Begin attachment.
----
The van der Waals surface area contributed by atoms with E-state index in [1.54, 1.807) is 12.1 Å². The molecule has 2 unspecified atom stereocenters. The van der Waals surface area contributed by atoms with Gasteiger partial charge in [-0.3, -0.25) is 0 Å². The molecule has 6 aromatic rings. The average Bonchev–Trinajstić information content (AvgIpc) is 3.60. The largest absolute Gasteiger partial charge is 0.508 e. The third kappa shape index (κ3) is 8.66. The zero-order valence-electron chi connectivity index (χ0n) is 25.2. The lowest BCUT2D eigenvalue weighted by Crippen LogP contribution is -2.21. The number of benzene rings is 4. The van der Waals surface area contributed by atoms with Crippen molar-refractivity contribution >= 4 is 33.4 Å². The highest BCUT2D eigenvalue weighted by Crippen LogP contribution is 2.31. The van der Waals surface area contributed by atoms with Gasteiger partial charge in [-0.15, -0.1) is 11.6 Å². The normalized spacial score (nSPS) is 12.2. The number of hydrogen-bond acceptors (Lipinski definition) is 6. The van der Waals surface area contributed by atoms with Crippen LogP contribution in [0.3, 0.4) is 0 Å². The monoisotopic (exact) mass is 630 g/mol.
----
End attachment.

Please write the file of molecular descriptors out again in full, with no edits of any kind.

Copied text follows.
The van der Waals surface area contributed by atoms with E-state index in [1.54, 1.807) is 12.1 Å². The molecule has 2 unspecified atom stereocenters. The van der Waals surface area contributed by atoms with Gasteiger partial charge in [-0.3, -0.25) is 0 Å². The molecule has 6 aromatic rings. The average Bonchev–Trinajstić information content (AvgIpc) is 3.60. The largest absolute Gasteiger partial charge is 0.508 e. The third kappa shape index (κ3) is 8.66. The zero-order valence-electron chi connectivity index (χ0n) is 25.2. The lowest BCUT2D eigenvalue weighted by Crippen LogP contribution is -2.21. The number of benzene rings is 4. The van der Waals surface area contributed by atoms with Crippen molar-refractivity contribution >= 4 is 33.4 Å². The highest BCUT2D eigenvalue weighted by Crippen LogP contribution is 2.31. The van der Waals surface area contributed by atoms with Gasteiger partial charge in [-0.15, -0.1) is 11.6 Å². The normalized spacial score (nSPS) is 12.2. The number of hydrogen-bond acceptors (Lipinski definition) is 6. The van der Waals surface area contributed by atoms with Crippen LogP contribution in [0.3, 0.4) is 0 Å². The monoisotopic (exact) mass is 630 g/mol.